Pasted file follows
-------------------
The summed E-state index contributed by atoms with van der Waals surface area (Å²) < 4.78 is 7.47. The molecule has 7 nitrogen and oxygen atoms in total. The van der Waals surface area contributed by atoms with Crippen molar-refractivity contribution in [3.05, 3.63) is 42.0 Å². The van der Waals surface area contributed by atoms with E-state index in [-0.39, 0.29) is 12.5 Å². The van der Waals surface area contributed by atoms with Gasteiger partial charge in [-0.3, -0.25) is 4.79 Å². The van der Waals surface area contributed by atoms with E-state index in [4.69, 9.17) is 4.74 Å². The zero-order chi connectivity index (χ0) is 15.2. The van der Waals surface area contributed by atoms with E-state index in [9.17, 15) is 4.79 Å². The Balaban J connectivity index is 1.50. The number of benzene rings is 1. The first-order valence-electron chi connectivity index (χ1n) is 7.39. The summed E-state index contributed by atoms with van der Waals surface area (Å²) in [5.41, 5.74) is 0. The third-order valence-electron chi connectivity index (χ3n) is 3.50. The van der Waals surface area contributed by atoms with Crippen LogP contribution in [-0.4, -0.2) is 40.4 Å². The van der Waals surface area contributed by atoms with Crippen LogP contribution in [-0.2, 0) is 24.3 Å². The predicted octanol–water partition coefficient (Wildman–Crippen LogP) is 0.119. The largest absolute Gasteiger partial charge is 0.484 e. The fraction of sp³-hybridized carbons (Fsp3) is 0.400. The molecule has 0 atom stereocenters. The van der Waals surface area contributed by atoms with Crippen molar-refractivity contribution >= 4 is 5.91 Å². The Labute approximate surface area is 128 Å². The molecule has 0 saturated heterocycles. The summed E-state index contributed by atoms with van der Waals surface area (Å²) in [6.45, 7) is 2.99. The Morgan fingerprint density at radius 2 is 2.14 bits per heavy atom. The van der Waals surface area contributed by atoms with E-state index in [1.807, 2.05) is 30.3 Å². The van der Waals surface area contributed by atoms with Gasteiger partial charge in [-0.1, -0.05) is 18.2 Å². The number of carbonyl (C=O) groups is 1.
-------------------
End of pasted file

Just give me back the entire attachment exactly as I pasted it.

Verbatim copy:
The summed E-state index contributed by atoms with van der Waals surface area (Å²) < 4.78 is 7.47. The molecule has 7 nitrogen and oxygen atoms in total. The van der Waals surface area contributed by atoms with Crippen molar-refractivity contribution in [3.05, 3.63) is 42.0 Å². The van der Waals surface area contributed by atoms with E-state index in [-0.39, 0.29) is 12.5 Å². The van der Waals surface area contributed by atoms with Gasteiger partial charge in [-0.3, -0.25) is 4.79 Å². The van der Waals surface area contributed by atoms with E-state index in [4.69, 9.17) is 4.74 Å². The zero-order chi connectivity index (χ0) is 15.2. The van der Waals surface area contributed by atoms with E-state index in [9.17, 15) is 4.79 Å². The Balaban J connectivity index is 1.50. The number of benzene rings is 1. The first-order valence-electron chi connectivity index (χ1n) is 7.39. The summed E-state index contributed by atoms with van der Waals surface area (Å²) in [5.41, 5.74) is 0. The third-order valence-electron chi connectivity index (χ3n) is 3.50. The van der Waals surface area contributed by atoms with Crippen LogP contribution in [-0.4, -0.2) is 40.4 Å². The van der Waals surface area contributed by atoms with Crippen LogP contribution in [-0.2, 0) is 24.3 Å². The predicted octanol–water partition coefficient (Wildman–Crippen LogP) is 0.119. The largest absolute Gasteiger partial charge is 0.484 e. The fraction of sp³-hybridized carbons (Fsp3) is 0.400. The molecule has 0 atom stereocenters. The van der Waals surface area contributed by atoms with Crippen molar-refractivity contribution >= 4 is 5.91 Å². The Labute approximate surface area is 128 Å². The molecule has 0 saturated heterocycles. The summed E-state index contributed by atoms with van der Waals surface area (Å²) in [6.45, 7) is 2.99. The Morgan fingerprint density at radius 2 is 2.14 bits per heavy atom. The van der Waals surface area contributed by atoms with E-state index in [1.807, 2.05) is 30.3 Å². The van der Waals surface area contributed by atoms with Gasteiger partial charge in [-0.1, -0.05) is 18.2 Å². The number of carbonyl (C=O) groups is 1.